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Plu— Plutarch, what's his name, that writes his
life? Tells us, that Cato dearly lov'd his Wife: Yet if a friend, a night or so, should need her, He'd recommend her as a special breeder. To lend a wife, few here would scruple make, 35 But, pray, which of
all would take her back? Tho' with the Stoic Chief our stage may ring, The Stoic Husband was the glorious thing. The man had courage, was a sage, 'tis true, And lov’d his country,—but what's that to you? 40 Those strange examples ne'er were made to fit yè, But the kind cuckold might instruct the City: There, many an honest man may copy Cato, Who ne'er saw naked sword, or look'd in Plato. If, after all, you think it a disgrace,
45 That Edward's Miss thus perks it in your face; To see a piece of failing flesh and blood, In all the rest so impudently good; Faith, let the modest matrons of the town Come here in crouds, and stare the strumpet down.
Ver. 44. Who ne'er saw] A sly and oblique stroke on the suicide of Cato; which was one of the reasons, as I have been informed, why this epilogue was not spoken.
Warton. Ver. 46. Edward's Miss] Sir Thomas More says,
she had one accomplishment uncommon in a woman of that time; she could read and write.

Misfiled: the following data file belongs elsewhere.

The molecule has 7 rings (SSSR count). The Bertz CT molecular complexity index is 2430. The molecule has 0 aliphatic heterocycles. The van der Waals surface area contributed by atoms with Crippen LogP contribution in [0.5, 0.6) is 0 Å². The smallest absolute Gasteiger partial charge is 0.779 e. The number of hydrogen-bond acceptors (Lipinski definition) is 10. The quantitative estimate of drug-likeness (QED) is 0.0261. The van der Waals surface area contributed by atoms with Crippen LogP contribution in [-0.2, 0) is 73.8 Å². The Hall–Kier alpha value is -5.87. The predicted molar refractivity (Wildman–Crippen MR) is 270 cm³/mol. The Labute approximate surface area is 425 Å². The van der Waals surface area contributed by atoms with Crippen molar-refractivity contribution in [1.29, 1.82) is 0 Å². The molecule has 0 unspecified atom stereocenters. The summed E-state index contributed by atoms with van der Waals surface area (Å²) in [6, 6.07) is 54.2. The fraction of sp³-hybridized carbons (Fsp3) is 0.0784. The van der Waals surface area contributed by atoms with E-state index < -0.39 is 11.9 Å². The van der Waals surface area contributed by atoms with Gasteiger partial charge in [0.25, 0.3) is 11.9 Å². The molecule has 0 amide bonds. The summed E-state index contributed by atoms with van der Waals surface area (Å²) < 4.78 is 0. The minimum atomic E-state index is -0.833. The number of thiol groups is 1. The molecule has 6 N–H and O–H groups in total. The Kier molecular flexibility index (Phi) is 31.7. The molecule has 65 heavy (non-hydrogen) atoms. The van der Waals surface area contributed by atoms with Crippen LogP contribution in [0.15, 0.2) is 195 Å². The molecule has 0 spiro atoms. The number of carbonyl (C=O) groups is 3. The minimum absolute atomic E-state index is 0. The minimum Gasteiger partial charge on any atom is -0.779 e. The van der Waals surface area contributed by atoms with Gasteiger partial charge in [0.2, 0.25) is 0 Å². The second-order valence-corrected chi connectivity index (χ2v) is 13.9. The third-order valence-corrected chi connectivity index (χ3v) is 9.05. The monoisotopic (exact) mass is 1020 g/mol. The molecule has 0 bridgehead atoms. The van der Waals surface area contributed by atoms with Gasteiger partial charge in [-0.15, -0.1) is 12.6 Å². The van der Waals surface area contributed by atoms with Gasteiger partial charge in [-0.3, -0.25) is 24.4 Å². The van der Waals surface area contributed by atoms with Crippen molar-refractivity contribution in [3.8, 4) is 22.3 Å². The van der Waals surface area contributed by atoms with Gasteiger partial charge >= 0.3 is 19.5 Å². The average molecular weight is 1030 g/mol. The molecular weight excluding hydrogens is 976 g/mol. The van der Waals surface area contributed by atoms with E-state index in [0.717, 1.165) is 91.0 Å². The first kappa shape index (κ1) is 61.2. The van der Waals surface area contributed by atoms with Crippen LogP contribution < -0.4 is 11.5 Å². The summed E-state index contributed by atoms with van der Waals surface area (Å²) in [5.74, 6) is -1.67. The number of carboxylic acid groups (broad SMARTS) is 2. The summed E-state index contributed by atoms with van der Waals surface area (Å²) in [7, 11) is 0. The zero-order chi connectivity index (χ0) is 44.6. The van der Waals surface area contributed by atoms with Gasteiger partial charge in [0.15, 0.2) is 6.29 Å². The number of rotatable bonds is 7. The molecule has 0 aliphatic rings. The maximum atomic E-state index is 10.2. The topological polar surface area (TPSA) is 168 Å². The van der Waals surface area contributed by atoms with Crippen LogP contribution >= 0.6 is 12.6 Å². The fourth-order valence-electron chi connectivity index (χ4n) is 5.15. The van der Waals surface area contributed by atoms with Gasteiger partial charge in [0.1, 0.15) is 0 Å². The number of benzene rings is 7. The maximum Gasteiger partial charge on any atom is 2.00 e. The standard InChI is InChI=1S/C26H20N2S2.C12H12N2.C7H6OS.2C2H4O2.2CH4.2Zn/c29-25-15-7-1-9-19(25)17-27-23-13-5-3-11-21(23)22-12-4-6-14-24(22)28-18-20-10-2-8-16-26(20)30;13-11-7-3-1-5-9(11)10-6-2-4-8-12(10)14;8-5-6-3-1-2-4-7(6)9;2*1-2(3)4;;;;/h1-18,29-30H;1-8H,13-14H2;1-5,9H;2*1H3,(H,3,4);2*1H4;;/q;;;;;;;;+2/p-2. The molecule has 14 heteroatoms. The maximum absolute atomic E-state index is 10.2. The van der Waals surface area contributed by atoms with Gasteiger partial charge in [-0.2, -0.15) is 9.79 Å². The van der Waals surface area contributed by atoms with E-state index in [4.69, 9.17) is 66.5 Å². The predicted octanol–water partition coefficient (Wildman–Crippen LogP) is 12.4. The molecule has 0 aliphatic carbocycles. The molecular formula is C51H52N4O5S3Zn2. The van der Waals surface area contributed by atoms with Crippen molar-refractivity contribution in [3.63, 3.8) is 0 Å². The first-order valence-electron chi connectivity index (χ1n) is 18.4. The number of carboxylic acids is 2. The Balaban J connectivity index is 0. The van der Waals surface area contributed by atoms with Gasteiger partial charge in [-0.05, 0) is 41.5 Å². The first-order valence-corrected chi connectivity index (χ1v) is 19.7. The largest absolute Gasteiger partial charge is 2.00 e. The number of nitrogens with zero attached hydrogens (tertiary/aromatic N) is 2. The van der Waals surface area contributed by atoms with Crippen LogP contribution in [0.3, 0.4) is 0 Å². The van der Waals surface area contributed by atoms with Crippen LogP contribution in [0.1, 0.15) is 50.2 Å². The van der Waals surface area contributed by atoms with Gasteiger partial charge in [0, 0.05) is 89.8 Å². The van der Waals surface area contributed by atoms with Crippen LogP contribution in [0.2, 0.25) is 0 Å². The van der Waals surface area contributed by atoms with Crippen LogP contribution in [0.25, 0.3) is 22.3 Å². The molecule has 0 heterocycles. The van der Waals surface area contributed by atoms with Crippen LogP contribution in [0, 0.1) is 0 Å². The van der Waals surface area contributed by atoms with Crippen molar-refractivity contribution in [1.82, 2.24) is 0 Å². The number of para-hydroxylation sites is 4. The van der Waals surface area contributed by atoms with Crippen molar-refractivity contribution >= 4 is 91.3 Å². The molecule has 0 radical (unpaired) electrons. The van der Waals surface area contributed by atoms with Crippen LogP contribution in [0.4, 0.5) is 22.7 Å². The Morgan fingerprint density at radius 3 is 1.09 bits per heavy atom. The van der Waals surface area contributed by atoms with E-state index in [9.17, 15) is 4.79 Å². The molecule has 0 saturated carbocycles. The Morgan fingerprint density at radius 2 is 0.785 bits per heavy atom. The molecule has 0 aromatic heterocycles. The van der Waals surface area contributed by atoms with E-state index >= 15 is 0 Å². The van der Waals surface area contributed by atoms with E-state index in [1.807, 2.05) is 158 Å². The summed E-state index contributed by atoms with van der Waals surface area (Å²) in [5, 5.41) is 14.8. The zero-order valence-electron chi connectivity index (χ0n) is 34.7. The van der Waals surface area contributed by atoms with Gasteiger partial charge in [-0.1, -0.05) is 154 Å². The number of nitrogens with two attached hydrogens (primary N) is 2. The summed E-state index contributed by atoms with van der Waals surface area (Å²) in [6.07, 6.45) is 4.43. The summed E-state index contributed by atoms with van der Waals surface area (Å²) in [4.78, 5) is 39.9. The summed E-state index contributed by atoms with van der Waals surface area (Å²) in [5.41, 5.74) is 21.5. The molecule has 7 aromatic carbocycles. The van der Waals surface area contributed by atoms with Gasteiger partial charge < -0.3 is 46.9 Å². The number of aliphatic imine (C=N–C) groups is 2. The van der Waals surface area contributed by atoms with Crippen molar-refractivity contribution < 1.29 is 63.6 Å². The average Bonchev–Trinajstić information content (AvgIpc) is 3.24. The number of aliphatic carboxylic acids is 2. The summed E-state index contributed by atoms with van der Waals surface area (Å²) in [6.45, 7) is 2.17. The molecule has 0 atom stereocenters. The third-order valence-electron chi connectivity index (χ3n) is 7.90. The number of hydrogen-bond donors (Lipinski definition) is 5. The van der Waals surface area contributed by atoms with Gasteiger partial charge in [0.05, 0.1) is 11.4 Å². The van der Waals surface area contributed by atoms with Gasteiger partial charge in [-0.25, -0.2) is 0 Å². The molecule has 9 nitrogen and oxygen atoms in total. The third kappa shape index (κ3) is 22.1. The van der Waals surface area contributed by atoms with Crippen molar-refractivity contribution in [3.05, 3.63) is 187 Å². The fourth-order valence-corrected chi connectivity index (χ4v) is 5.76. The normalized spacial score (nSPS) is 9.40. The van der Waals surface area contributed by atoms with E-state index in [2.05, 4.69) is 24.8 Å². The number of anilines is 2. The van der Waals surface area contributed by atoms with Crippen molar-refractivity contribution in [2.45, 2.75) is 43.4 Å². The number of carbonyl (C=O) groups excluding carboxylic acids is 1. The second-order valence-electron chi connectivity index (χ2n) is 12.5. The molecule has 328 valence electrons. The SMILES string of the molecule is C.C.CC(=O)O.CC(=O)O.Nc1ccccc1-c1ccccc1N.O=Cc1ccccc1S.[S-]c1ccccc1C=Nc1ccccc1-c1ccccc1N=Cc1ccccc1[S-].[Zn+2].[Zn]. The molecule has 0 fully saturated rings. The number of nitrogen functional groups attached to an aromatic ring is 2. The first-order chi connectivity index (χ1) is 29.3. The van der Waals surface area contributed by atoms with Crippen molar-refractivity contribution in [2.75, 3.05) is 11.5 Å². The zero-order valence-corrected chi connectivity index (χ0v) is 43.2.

Thomson, in his Epilogue to Tancred and Sigismunda, severely censures the flippancy and gaiety of modern Epilogues, as contrary to those impressions intended to be left on the mind by a well-written Tragedy. The last new part Mrs. Oldfield took in tragedy was in Thomson's Sophonisba ; and it is recorded that she spoke the following line,
Not one base word of Carthage for thy soul, in so powerful a manner, that Wilkes, to whom it was addressed, was astonished and confounded. Mrs. Oldfield was admitted to visit in the best families. George II. and Queen Caroline, when Princess of Wales, condescended sometimes to converse with her at their levees. And one day the Princess asked her, if she was married to General Churchill ? “So it is said, may it please your Highness, but we have not owned it yet.” Her Lady Betty Modish and Lady Townly have never yet been equalled. She was universally allowed to be well-bred, sensible, witty, and generous. She gave poor Savage an annual pension of fifty pounds; and it is strange that Dr. Johnson seems rather to approve
of Savage's having never celebrated his benefactress in any of his poems.
Mrs. Oldfield must have had an uncommon degree of effrontery if she could have been prevailed on to speak the foregoing Epilogue. She probably declined it from a sense of the additional impropriety it would acquire by her delivery of it. “ Lamented Oldfield! who with grace
and ease Could join the arts to ruin and to please.”